On Day 2, I arrived as the ice sculpting competition was already underway.  Each sculptor is provided an identical block of ice and has exactly 20-minutes to create their piece in this speed competition phase. Judging takes place at the conclusion of each 20-minute session.  Other sessions will be held over the three day event. As you can see, a chain saw is the principal tool for the initial large scale shaping.

The finer details are achieved using various other drilling, grinding, and sanding tools.

20-minutes is not a lot of time for a competitive/creative activity like this.

On the final day, the artists/creators had two blocks of ice and three hours to make some magic.

A handy tool holder.

And magic they did truly make!!

This one seemed to be in a class all by itself!  Imagine for a moment, with nothing but two blocks of ice and a bunch of power and hand tools, creating something like this - extraordinary!

After the Ice Fest ended, the next day, still very cold, these sculptures glistened in the bright of day instead of melting away.

Such beauty and wonder just from frozen water - imagine.

Thursday, December 6, 2018

The Cornell Chimes, Cornell University, Ithaca, New York, USA

The McGraw Tower stands 173 feet above the Cornell University campus. In its belfry are the 21 bells that comprise the Cornell Chimes. The public is invited to attend the performances/concerts; each generally lasting about fifteen minutes, three times a day. There's a hitch though - you must walk up the 161 stairs to get to the area just below the belfry behind the clockfaces where the Cornell Chimesmasters create the music.

They only unlock and open the stairwell door a few minutes before each concert, so, with still a few minutes to wait around, I went into the adjacent library to catch a glimpse of the Hogwarts-like stacks.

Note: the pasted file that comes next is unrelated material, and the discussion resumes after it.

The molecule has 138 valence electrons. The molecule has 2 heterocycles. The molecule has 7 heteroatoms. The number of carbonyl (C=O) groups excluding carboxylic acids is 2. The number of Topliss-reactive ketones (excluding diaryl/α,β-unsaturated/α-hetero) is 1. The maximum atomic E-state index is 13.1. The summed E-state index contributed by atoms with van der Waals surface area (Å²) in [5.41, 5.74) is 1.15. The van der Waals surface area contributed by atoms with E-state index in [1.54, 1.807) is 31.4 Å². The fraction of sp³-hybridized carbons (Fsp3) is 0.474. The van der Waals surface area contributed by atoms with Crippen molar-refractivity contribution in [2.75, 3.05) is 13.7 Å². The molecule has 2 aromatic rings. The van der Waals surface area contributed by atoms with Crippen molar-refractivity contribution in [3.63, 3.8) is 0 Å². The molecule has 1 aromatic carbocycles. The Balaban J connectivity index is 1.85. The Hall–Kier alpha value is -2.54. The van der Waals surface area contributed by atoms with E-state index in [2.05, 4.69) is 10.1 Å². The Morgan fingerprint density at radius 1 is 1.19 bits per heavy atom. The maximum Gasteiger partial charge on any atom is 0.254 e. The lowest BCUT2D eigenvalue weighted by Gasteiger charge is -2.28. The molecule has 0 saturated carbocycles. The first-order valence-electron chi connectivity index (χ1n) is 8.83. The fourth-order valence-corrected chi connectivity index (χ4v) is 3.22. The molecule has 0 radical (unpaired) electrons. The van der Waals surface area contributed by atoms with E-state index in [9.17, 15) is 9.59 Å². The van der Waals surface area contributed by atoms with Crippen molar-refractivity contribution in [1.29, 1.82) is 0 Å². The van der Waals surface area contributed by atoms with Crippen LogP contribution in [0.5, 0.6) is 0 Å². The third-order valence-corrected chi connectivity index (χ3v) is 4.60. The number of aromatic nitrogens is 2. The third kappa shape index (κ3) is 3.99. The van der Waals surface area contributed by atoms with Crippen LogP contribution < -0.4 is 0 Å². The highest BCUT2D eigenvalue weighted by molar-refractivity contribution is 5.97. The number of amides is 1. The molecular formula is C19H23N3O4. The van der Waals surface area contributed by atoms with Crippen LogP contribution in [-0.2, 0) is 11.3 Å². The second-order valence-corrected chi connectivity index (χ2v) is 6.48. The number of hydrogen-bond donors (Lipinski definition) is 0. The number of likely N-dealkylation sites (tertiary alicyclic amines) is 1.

I was not disappointed.

But back to the matter at hand - trudging up about 150 of these, followed by.......

....another dozen or so on this spiral section. Note the inside of one of the clockfaces at lower right.

The chimesmaster begins the concert from this playing stand at clock-face level. The cables attached to each pedal or handle pull the appropriate clapper on one of the 21 bells in the belfry above this level.

To be a chimesmaster requires at least three qualities: ability to read music, balance on one foot, and climb the 161 steps. Seriously. If you have those three attributes, then you must enter into a competition with other candidates hoping to be chosen to become a member of  the group of chimesmasters for the year.

Playing in your stocking feet makes it easier to feel the foot pedals and not have a bulky shoe in the way.

The original set of bells rang out at the University's opening ceremony in October 1868.

The chimesmaster is not only required to balance on one foot but, sometimes, to stretch the full width of the "keyboard" at the same time.

But  fifteen minutes passes quickly.......and the performance ends.

With my ears still faintly ringing, it's back out into the 23 degree F air to walk back down the hill. Was it worth the walk uphill and downhill in the cold and dark?  And the 161 stairs, too? You bet it was! I look forward to doing it again. (Note: I chose to attend the evening session because after 5pm, I can usually find a free and legal place to park on the campus that's not too far from the tower).